The True Kaddish
The custom of mourning was introduced in ancient times to facilitate man's adjustment to death and prepare him to face life under new circumstances. Traditionally a period of seven days — shiva — was set aside for contemplation, reflection and prayer. The family would assemble following the funeral, look back upon their dear one's life with a measure of perspective and renew their faith in God's ways. In the Process the family was drawn together both physically and spiritually.
Reform Judaism encourages a three-day mourning period. The beneficial effect of resuming one's daily endeavors is recognized. We do not sit on boxes nor cut our garments to afflict ourselves. We do not cover our mirrors to indicate our lack of interest in our own personal appearance during our period of sorrow. But a period of contemplation, of quiet meditation, the opportunity of being close to family and friends and for reflecting upon the meaning of life is still important. Our sages well declared, "ein menachem es hames," "There is no comfort in the presence of our dearly departed one." No words will bridge our gap of sorrow. Our tears are the tender tribute for lives that breathed love and warmth into our lives. Separation is the inevitable price we must all pay for years shared together. It is better to have loved and lost than never to have loved at all. God grant us the understanding that comes from looking back. God grant us the courage that springs from facing the future nobly. May our dear ones truly live on in the beauty of our lives. May this be our Kaddish — our sanctification — of them. Amen.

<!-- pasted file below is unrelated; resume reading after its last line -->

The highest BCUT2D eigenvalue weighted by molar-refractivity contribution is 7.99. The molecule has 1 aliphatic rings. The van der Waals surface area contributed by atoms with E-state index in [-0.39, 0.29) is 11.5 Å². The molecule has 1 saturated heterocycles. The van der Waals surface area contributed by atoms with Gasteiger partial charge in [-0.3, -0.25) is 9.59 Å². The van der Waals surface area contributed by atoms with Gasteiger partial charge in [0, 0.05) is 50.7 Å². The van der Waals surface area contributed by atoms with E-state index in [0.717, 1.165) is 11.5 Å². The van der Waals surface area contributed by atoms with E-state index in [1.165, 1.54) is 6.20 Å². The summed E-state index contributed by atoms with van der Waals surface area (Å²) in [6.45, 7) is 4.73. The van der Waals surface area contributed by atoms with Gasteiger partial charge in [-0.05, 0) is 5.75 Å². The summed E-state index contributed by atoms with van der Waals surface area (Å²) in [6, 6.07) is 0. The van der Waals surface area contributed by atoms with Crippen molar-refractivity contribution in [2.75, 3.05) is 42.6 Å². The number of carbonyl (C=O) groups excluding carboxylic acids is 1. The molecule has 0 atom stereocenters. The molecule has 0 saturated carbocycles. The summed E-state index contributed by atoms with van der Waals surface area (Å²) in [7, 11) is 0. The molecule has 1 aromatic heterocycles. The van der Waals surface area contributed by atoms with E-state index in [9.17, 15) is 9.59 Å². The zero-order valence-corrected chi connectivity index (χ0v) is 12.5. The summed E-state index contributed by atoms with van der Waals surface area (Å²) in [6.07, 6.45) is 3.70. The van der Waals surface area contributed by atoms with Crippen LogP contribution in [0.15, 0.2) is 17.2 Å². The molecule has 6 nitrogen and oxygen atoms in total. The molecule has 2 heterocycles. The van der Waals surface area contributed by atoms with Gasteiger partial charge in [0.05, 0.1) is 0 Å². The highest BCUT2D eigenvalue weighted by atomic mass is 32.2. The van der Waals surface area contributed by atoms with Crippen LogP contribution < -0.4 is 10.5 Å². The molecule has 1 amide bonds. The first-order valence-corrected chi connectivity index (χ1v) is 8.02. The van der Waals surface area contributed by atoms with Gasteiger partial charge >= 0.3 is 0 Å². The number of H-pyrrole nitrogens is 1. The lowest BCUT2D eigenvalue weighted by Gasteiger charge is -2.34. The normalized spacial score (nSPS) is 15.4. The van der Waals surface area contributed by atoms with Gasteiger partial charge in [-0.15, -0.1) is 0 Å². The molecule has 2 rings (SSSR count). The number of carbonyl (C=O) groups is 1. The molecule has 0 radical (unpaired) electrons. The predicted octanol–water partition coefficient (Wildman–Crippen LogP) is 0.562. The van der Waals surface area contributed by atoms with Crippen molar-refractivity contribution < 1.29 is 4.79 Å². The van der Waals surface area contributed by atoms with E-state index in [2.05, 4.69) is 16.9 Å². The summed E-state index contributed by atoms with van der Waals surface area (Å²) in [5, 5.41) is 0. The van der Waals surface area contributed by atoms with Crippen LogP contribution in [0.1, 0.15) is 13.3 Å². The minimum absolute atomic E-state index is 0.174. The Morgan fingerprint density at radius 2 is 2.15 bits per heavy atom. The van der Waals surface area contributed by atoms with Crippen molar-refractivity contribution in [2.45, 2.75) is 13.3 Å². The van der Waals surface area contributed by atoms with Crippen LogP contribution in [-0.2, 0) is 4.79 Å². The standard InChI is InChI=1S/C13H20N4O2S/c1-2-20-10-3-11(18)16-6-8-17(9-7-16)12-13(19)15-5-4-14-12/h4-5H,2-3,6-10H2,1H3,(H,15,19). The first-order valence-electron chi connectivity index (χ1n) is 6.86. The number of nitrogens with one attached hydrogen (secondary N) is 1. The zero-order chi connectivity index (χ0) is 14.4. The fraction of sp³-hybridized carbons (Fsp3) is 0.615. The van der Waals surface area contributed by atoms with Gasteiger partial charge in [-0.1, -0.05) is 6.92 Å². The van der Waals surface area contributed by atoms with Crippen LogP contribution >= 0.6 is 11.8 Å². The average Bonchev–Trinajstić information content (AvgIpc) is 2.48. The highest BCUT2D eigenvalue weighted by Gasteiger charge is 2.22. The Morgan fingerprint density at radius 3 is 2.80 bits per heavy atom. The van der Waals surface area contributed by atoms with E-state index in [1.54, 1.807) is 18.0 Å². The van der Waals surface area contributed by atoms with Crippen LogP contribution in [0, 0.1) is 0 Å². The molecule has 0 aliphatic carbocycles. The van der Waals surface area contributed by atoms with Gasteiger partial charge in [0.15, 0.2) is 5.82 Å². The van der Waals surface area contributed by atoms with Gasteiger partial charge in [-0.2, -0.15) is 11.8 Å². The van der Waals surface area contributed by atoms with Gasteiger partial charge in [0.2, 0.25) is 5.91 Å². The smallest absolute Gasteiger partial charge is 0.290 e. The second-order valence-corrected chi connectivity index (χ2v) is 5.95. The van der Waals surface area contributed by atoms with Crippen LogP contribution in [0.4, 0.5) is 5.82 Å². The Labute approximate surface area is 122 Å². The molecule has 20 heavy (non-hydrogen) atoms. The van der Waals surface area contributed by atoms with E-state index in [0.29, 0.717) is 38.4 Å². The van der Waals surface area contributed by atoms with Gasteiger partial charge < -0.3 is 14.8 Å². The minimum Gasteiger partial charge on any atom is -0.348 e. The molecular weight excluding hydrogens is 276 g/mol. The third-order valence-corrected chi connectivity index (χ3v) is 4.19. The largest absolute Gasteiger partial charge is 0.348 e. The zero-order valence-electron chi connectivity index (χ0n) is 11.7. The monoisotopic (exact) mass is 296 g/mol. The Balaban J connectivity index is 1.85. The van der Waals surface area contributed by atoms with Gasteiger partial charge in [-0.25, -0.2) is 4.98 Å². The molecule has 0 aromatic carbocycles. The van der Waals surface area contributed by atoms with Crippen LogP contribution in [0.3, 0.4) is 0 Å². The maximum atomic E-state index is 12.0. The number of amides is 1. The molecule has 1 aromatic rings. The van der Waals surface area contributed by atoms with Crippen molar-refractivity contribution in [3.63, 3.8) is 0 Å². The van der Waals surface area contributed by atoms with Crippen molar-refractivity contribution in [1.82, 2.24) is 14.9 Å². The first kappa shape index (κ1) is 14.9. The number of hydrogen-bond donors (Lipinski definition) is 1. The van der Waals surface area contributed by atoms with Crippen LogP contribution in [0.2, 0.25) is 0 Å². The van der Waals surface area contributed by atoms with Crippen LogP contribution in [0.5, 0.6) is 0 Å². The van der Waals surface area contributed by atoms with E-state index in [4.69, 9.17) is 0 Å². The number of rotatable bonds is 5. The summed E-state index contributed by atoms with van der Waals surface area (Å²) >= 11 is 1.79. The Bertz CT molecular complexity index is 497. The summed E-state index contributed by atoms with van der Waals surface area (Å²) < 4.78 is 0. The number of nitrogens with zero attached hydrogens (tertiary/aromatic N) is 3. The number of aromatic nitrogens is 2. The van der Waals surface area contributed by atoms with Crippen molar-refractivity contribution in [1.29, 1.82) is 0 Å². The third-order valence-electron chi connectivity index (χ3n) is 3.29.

— Rabbi Sidney Akselrad (z"l)
A Beth Am Kaddish reference is available online.